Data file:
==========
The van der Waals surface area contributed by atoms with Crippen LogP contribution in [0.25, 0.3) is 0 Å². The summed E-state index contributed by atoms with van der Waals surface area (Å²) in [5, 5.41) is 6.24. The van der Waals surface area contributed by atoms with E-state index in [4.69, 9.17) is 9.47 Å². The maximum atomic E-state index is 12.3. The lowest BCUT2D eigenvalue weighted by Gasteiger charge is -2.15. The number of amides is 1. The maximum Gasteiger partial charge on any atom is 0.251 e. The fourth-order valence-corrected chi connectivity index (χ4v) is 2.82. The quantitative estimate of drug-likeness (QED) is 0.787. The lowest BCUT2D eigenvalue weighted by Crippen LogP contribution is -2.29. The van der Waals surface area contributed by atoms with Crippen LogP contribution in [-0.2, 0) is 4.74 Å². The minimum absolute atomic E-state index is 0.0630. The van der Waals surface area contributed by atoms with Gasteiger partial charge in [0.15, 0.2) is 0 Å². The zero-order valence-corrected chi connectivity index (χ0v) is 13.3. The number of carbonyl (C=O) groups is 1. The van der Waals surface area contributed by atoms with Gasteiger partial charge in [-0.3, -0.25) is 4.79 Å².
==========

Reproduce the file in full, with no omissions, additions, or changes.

The van der Waals surface area contributed by atoms with Crippen LogP contribution in [0.25, 0.3) is 0 Å². The summed E-state index contributed by atoms with van der Waals surface area (Å²) in [5, 5.41) is 6.24. The van der Waals surface area contributed by atoms with E-state index in [4.69, 9.17) is 9.47 Å². The maximum atomic E-state index is 12.3. The lowest BCUT2D eigenvalue weighted by Gasteiger charge is -2.15. The number of amides is 1. The maximum Gasteiger partial charge on any atom is 0.251 e. The fourth-order valence-corrected chi connectivity index (χ4v) is 2.82. The quantitative estimate of drug-likeness (QED) is 0.787. The lowest BCUT2D eigenvalue weighted by Crippen LogP contribution is -2.29. The van der Waals surface area contributed by atoms with Crippen LogP contribution in [-0.2, 0) is 4.74 Å². The minimum absolute atomic E-state index is 0.0630. The van der Waals surface area contributed by atoms with Gasteiger partial charge in [0.15, 0.2) is 0 Å². The zero-order valence-corrected chi connectivity index (χ0v) is 13.3. The number of carbonyl (C=O) groups is 1. The van der Waals surface area contributed by atoms with Gasteiger partial charge in [-0.3, -0.25) is 4.79 Å².